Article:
Good morning. This is The Burner. I am James Butler and it is Friday May 29. We’re still in lockdown and when will I stop saying that?
Over the course of the last week, measures have gradually been brought forward to ease parts of the lockdown in places – somewhat shambolically and ill-preparedly, certainly, but nonetheless real – easing with certain schools and certain year groups slated to return on Monday, and the prime minister announcing yesterday that people would be permitted to meet in groups of up to 6 people outside including in private gardens – so long as social distancing is maintained.
Outdoor markets and – for some reason – car showrooms can reopen from Monday as well. And one thing this tells us is that the ease off of lockdown is going to be informal and patchy, partly because it’s ill communicated and partly, I think, at least when it comes to human behaviour, [because] it’s going to be locked into a weird position where it’s, in some ways, ahead of but in a lot of ways responding to the ways in which people are already behaving or starting to behave.
But we’ll talk a bit more about the wisdom of easing off a lockdown and what’s likely to happen in response in just a bit because it’s also true that it certainly feels like the announcements on this stuff are a bit rushed. Let me certainly clear that the new track and trace programme operated in apparently most of the country now is operated by that by-word for incompetence that is Serco.
That’s not really ready to be implemented, but it won’t be fully operational at the local level until the end of June; when, actually, the more suspicious members of the public wonder if this has been brought forward because of the scandal embroiling the government and the prime minister over Dominic Cummings. A moment which seems to have finally tipped the Tory ratings, including those for those Tories who normally do quite well in public opinion into the negative.
There was, of course, that quite remarkable moment last night in the briefing where the prime minister intervened to stop again and again questions being asked of the government’s chief scientists about whether the medical and scientific elements of the Cummings affair were medically risky, or perhaps more importantly, what impact they were likely to have on public health. Johnson intervened to stop those questions being answered. The journalist’s follow-ups were motivated quite reasonably by the sense of prime ministerial censure, [which] suggests that there’s still quite a serious question on public opinion over this issue. It does look like it’s the court of public opinion rather than the courts proper in which it will be decided, and it looks even like he might have got away with it through sheer, uh, obnoxious obduracy – unless anything more comes out. All eyes on the Sunday papers there.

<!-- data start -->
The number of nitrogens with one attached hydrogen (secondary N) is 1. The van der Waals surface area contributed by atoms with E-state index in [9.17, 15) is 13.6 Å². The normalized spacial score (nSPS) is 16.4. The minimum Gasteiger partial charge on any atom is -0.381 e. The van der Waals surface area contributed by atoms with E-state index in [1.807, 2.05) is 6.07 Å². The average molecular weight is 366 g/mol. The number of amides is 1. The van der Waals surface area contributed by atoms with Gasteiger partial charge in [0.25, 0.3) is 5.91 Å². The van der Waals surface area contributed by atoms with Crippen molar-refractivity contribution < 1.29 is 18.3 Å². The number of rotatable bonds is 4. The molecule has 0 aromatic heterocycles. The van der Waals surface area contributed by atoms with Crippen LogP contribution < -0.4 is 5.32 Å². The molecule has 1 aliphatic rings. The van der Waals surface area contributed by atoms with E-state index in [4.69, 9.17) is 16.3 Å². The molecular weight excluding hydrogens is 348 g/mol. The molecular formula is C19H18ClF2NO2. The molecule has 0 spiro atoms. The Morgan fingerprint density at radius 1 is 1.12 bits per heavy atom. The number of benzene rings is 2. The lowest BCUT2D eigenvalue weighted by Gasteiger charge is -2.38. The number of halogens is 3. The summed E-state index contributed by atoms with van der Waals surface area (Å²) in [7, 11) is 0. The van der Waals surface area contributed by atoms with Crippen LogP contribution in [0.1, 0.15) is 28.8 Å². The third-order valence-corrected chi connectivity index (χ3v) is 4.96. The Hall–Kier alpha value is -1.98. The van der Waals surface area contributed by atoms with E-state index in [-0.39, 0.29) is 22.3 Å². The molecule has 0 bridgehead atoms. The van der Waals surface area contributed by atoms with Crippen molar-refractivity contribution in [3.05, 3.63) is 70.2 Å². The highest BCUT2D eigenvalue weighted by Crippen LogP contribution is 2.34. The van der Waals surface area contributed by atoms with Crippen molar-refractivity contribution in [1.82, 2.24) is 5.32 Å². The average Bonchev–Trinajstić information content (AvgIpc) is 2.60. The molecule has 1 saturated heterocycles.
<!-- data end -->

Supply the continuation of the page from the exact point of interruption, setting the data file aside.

But the last few things on Cummings, and then I want to avoid talking about that bargain basement-Machiavelli for at least a little while. I wrote a piece for The Guardian yesterday, which argued that the Cummings affair was important, not for what it told us about Cummings’ own breach of regulations itself, but about the structure of British politics. Not so much that the breach took place but, for one, that the prime minister and government ministers were willing to lie in order to defend him, and two, that such lies were obvious and cynical and made little pretence of being much more than lies. And therefore three, this is another piece of evidence that there are few, if any, consequences at the top of politics anymore. That politics without consequences is a dangerous place indeed.
Now, all that argument of course will be familiar to anyone who’s been listening to this show over the last few weeks though I do recommend you go and read the article because it goes down some interesting byways from Ben Johnson’s 1603 play Sejanus His Fall to Adorno on the knowing wink of the cynic. So, lots of stuff in there.